Tarana Burke, Malala Yousafzai, Heather Jarvis and Sonya JF Barnett. These are the kind of names that I’d like to see rolling in the credits of a superhero film. Responsible for founding movements such as Me Too and events such as SlutWalk – the global protests against victim blaming during rape trials – these women have been fighting for humanity’s sake for years, knocking away at the foundations of patriarchy with placards, hashtags and powerful speeches.
Today, on International Women’s Day, however, different names will light up cinema screens during the credits of Captain Marvel. It’s smart marketing to release a female superhero film on the same date as a global call to recognise the achievements of women and end gender inequality. Who wouldn’t want to see Brie Larson kicking ass in the titular role with all of that girl power fresh in their minds? An evening spent watching her in the cinema will likely be the perfect end to a worldwide feminist event.
Despite the fact that, you know, it’s 2019, representation of genuinely strong and powerful women in film is still hard to come by – and to have said women in lead roles seems to be an inexplicably harder feat for Hollywood executives to accomplish. The past few years have seen a spate of female centric biopics hit our screens, with films such as Hidden Figures, On The Basis Of Sex and I, Tonya, but the superhero genre has, for the most part, remained a man’s world. Gal Gadot inched us closer to our dreams of cinematic equality in 2017’s Wonder Woman, but even then, she graced our screens donning a sexy Halloween costume. Captain Marvel, on the other hand, proves that audiences are ready to see female heroes who can be strong without being overtly sexy. I’m a firm believer that women should be able to wear whatever they want free of judgment, but it’s certainly nice to see a female hero being marketed in the same vein as her male counterparts. Still, let’s not let Captain Marvel’s CGI and Hollywood artifice overshadow International Women’s Day’s true purpose.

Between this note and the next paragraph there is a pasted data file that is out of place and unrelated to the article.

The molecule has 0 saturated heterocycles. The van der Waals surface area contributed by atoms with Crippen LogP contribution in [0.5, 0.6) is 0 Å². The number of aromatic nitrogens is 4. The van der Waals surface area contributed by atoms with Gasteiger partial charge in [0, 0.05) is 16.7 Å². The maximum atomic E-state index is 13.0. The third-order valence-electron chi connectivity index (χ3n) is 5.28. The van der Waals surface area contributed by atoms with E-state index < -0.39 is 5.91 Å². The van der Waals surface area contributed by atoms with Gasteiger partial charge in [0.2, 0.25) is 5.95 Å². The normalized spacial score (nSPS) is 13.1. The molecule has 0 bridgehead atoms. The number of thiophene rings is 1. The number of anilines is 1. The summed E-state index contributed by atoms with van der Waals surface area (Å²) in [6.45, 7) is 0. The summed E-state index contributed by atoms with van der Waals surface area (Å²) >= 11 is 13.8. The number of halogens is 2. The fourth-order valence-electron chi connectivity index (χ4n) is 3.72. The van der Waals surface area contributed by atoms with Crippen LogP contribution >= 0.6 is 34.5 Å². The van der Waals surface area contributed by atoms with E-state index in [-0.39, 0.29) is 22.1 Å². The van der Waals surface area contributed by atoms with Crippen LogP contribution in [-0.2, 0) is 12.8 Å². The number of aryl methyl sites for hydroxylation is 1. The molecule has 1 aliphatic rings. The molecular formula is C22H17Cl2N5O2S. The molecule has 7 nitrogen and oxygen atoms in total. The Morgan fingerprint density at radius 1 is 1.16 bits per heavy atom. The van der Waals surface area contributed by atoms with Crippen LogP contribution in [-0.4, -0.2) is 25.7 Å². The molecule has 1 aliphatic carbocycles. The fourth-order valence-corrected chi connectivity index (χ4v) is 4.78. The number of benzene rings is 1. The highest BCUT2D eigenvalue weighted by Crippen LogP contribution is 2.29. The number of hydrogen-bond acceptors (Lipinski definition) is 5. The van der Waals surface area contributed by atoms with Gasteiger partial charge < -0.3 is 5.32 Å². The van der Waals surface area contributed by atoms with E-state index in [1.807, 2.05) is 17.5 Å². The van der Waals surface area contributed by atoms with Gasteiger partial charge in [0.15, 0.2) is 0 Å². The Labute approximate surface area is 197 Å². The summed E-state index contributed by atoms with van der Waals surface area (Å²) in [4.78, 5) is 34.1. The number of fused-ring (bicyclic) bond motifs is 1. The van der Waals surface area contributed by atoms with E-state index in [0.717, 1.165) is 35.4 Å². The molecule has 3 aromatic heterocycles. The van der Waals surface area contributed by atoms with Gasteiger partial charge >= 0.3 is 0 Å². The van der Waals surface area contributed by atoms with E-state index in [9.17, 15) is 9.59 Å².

We’re now 17 months deep into the reckoning of Weinstein, with his trial, on charges he denies, currently scheduled to commence in June after being pushed back a month. During this time, more than 80 women have accused Weinstein of sexual misconduct – Rose McGowan, Angelina Jolie and Gwyneth Paltrow included – and yet he only faces charges for incidents relating to two different women. The Me Too movement has done wonders for enlightening society to the abuse females often endure throughout their lives, but it’s clearly not enough to stamp out sexism once and for all. Although progress has been made, women still face sexism and inappropriate behaviour on a daily basis. For evidence, you only have to look at the treatment of Christine Blasey Ford while testifying against Brett Kavanaugh at the Senate Judiciary Committee hearing for his ultimately successful appointment to the US Supreme Court. Or just look at the women in your office on lower salaries or maybe the schoolgirls being catcalled in the street.
Women such as Blasey Ford don’t need CGI to help them change the world; they just need people to take them seriously. The whole “real superheroes don’t wear capes” spiel is tired (and, in the case of Captain Marvel, irrelevant – there’s not a single cape in sight), but the overarching sentiment rings true. It’s truly brave to stand up in front of the whole world and relay a traumatic incident from your past in the hope that it might prevent those kinds of things from happening again. It’s truly heroic to refuse to back down, even when faced with death threats and slander. The women who have done this – Blasey Ford, Burke and everyone else who helped to turn the fall of Weinstein into the widespread rise in feminism – are the people we should be celebrating today.
So, sure, buy yourself a cinema ticket and dig into the popcorn, but when Larson crashes down to planet earth to save humankind, take a moment to remember the women who are already hard at it in real life. Films spotlighting female strength are brilliant steps towards progress, but the battle for equality is still raging and we’ll need a hell of a lot more than fictional superpowers to win.